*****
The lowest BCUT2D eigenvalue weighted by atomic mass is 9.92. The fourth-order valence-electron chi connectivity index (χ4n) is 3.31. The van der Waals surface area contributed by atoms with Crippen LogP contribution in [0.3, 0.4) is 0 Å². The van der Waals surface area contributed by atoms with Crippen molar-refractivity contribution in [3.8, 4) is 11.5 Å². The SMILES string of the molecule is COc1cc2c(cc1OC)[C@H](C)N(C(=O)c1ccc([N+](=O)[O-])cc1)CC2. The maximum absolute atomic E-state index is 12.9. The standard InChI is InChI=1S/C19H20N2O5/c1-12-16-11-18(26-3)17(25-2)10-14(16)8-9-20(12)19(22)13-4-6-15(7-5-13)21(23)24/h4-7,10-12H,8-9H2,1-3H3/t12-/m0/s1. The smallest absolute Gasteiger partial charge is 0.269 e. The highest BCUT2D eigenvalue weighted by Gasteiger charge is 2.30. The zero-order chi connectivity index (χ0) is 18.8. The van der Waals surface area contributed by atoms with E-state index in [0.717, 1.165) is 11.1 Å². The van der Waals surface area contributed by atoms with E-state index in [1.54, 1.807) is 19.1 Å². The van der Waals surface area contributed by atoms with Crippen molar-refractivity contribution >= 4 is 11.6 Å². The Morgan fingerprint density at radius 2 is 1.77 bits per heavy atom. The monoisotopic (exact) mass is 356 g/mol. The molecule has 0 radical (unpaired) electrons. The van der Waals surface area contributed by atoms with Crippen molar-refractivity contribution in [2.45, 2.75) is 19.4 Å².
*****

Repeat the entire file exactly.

The lowest BCUT2D eigenvalue weighted by atomic mass is 9.92. The fourth-order valence-electron chi connectivity index (χ4n) is 3.31. The van der Waals surface area contributed by atoms with Crippen LogP contribution in [0.3, 0.4) is 0 Å². The van der Waals surface area contributed by atoms with Crippen molar-refractivity contribution in [3.8, 4) is 11.5 Å². The SMILES string of the molecule is COc1cc2c(cc1OC)[C@H](C)N(C(=O)c1ccc([N+](=O)[O-])cc1)CC2. The maximum absolute atomic E-state index is 12.9. The standard InChI is InChI=1S/C19H20N2O5/c1-12-16-11-18(26-3)17(25-2)10-14(16)8-9-20(12)19(22)13-4-6-15(7-5-13)21(23)24/h4-7,10-12H,8-9H2,1-3H3/t12-/m0/s1. The smallest absolute Gasteiger partial charge is 0.269 e. The highest BCUT2D eigenvalue weighted by Gasteiger charge is 2.30. The zero-order chi connectivity index (χ0) is 18.8. The van der Waals surface area contributed by atoms with E-state index in [0.717, 1.165) is 11.1 Å². The van der Waals surface area contributed by atoms with E-state index in [1.54, 1.807) is 19.1 Å². The van der Waals surface area contributed by atoms with Crippen molar-refractivity contribution >= 4 is 11.6 Å². The Morgan fingerprint density at radius 2 is 1.77 bits per heavy atom. The monoisotopic (exact) mass is 356 g/mol. The molecule has 0 radical (unpaired) electrons. The van der Waals surface area contributed by atoms with Crippen molar-refractivity contribution in [2.45, 2.75) is 19.4 Å².